Movie Adaptations…Some Thoughts

I have been sitting on the movie version of Ender’s Game for over a month. I want to watch it, but there’s that fear. It’s a fear I never knew when I was less bookly. I don’t even think that’s a word, but for lack of a better, we’ll go with it. Let me get some things off my chest.

The problem with loving books is the fact (and it’s an actual fact in my world) that the theatrical versions of books just don’t cut it for those of us who loved the book. Some are more disappointing than others and some are even enjoyable if you can set aside the fact that “in the book it happened like this”. Then there are the others that make you want to scream and if you really loved the book you may start crying at the blatant bastardization of something you loved so dearly.

I think we can mostly agree that the Harry Potter movies fall under the enjoyable if not 100% to the book to watch even if some of that most exciting parts of the  wonderful wizarding world is left out or altered. I also enjoyed the Lord Of The Rings trilogy on the big screen, though don’t even get me started on what they should have done differently to make it even more exciting. The Hobbit…just…no. Even Martin Freeman and Benedict Cumberbatch couldn’t save that one. Sherlock and Watson for god’s sake!

Then there are the movies that ruin it all for every book that announces it’s coming to theaters. I have a couple, but the one that really sticks out in my mind is a Nicholas Sparks adaptation that had Julianne Hough in the lead actress role. I think it was called Safe Haven. I really liked the book. It shouldn’t be too hard to fuck up a Nicholas Sparks adaptation as they have a pretty cut and dry formula…

  • Pretty girl or attractive guy wronged, more than likely by death or domestic.
  • Pretty girl or attractive guy meet.
  • Girl in skimpy bikini, guy shirtless (insert ripped abs)
  • Epic misunderstanding.
  • Happily ever after sleeping together.

Still, even with so little chance to go wrong this movie left me and a fellow reader physically upset…for hours. It wasn’t even a book we were horribly invested in!! (You know who you are, Heather.)

The reason was that the director or Satan or whoever holds the power in the movie industry reached out and ripped the very heart out of this story. What made it come alive for me was no longer there.

I guess the reason that I’ve been so stuck on this topic or at least the reason it’s been nagging at me is I have been reading some books that have recently gone to the big screen and I’m torn. I have watched the trailers out of that undying hope that some director out there will capture on screen what I saw in my head as I flipped the pages (Ron Howard has come closest in his Dan Brown adaptations for me, but that seems more like one of Bob Ross’s happy accidents than Ron Howard reading my mind). I have come away from YouTube and these trailers a bit horrified and deflated. Hope lost.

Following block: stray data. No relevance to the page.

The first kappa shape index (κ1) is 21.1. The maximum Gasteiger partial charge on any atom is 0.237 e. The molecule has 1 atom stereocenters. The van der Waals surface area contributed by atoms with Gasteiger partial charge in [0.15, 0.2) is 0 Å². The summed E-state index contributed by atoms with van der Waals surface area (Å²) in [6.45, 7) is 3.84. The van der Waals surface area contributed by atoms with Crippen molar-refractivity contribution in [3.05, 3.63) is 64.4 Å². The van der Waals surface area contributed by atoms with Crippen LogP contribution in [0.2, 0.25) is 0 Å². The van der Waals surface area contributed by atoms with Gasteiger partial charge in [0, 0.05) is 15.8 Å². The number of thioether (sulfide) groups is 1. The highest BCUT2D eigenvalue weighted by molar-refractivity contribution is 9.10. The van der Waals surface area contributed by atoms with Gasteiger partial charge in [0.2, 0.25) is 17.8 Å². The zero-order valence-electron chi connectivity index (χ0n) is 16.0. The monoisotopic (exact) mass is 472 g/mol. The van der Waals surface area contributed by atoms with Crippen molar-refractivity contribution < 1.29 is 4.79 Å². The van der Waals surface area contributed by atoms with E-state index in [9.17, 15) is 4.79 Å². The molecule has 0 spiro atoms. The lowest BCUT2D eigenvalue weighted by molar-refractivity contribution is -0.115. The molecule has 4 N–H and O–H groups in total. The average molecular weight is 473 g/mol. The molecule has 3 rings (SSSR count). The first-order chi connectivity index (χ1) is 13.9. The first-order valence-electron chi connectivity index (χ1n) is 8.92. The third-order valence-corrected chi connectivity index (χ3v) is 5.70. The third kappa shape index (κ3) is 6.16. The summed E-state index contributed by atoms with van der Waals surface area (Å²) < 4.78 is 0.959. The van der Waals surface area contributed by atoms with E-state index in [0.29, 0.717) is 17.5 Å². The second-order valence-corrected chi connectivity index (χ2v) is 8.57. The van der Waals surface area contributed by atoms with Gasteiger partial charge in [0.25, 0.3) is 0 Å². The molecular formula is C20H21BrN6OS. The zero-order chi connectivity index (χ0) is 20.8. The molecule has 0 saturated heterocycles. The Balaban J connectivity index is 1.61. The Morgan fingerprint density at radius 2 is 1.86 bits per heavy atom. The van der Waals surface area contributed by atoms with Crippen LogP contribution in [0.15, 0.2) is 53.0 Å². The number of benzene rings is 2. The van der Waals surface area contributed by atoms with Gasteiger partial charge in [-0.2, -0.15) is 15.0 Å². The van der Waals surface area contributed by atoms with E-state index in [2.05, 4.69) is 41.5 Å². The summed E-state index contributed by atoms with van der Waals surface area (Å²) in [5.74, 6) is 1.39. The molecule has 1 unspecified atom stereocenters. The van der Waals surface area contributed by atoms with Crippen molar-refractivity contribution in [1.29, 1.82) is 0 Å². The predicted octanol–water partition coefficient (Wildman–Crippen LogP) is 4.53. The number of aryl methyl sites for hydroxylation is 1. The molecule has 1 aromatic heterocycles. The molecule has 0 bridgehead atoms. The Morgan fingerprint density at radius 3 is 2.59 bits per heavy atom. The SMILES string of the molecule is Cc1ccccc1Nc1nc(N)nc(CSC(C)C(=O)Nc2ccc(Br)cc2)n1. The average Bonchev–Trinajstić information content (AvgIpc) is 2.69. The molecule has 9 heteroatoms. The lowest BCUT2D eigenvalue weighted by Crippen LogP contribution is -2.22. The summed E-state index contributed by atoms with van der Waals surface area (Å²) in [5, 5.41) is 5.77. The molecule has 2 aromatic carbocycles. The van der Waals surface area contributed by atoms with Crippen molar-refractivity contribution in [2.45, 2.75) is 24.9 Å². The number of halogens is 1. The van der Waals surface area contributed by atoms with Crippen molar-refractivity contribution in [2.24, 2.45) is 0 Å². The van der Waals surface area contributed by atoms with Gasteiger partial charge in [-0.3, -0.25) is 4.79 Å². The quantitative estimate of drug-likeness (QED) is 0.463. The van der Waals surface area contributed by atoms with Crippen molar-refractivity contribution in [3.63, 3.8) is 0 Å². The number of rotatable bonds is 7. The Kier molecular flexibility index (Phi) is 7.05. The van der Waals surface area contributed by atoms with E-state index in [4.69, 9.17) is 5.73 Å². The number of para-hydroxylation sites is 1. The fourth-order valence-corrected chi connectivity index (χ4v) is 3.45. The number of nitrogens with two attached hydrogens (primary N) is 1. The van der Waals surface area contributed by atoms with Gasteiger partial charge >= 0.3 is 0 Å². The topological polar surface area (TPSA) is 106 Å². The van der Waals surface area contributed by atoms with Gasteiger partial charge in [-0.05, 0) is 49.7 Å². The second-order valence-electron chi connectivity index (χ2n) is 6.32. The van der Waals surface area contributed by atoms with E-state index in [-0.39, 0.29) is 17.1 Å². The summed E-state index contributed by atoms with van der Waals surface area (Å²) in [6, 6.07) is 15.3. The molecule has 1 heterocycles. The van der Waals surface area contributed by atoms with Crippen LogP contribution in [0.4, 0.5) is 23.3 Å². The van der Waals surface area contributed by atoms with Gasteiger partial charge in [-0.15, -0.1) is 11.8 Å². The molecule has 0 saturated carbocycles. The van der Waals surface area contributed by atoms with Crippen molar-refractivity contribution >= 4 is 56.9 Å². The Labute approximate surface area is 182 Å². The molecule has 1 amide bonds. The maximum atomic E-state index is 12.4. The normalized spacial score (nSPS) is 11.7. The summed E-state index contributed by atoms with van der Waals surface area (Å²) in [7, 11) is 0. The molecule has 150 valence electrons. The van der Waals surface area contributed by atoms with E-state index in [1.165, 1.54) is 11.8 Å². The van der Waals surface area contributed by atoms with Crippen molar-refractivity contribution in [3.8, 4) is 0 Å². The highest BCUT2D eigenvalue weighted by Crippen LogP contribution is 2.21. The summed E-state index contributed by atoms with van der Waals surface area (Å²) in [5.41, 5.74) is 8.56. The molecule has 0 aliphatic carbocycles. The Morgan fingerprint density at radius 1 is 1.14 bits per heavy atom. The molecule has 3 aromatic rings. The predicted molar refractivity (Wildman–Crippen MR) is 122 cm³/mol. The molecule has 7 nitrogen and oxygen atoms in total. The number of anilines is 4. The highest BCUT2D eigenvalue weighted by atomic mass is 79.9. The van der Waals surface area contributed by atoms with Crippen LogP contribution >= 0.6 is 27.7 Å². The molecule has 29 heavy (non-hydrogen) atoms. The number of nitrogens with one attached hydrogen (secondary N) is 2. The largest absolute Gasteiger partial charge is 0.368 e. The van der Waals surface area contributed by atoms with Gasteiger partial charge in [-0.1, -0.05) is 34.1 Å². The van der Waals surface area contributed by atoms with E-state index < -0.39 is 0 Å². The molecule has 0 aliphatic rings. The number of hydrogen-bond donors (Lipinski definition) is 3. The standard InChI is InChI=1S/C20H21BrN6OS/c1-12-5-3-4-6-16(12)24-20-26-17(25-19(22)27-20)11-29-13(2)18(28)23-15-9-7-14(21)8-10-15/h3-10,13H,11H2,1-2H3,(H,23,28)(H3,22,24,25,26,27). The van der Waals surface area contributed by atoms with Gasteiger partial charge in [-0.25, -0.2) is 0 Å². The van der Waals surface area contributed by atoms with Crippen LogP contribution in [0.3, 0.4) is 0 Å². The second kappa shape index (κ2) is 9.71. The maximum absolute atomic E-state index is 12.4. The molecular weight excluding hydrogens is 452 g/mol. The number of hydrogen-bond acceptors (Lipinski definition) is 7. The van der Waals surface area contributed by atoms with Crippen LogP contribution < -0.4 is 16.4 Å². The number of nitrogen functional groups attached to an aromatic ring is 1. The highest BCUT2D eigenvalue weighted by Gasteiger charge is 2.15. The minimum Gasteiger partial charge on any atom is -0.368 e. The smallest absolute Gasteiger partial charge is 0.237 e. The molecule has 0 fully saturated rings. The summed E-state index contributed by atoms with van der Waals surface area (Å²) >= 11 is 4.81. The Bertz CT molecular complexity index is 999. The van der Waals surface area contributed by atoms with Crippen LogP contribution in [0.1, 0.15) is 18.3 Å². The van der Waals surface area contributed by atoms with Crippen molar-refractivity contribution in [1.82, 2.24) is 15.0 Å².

Perhaps I’m being too hard on the subject, my expectations are unbelievably high. Maybe the best way for me to enjoy the movie versions is to skip them altogether. Maybe I will eventually break down and watch them anyway just to bitch.

So here’s looking at you (maybe) The Girl On The Train, Miss Peregrines Home For Peculiar Children and Ender’s Game.

What are your thoughts on the whole book to movie topic? I would love to hear your thoughts.



Book Review: Miss Peregrine’s Home For Peculiar Children By Ransom Riggs


Miss Peregrine’s Home For Peculiar Children seems to be extremely popular these days. Some of that may be due to the fact that Tim Burton’s movie adaptation is hitting theaters soon. I found it on my sisters’ book shelf and she told me it would be a quick read for me, so I jumped right in.

Let’s talk about this story…

I will admit that I was expecting another Asylum when I saw the photo pages and that it was YA. I was wrong on that front.

Jacob, our main character, is ordinary. That is what we start out with. He is ordinary with a crazy grandfather and though quite privileged, seems to be headed nowhere fast in life. Not too much of his life is talked about besides his lack of social life and that he is headed for a boring career in his family owned chain of  drug stores. That’s all we really need to know to know how boring his existence is.

His grandfather, on the other hand, is anything but boring. He has colorful stories of growing up at a children’s home during World War 2. Not just any regular childrens home for refugee children who have become victims of war, but one full of all sorts of peculiar kids and situations.

Naturally, nobody believes the old man since the world likes to thrive on the mundane and Jacob stops believing due to not fitting in at school with other kids due to gramps quirkiness.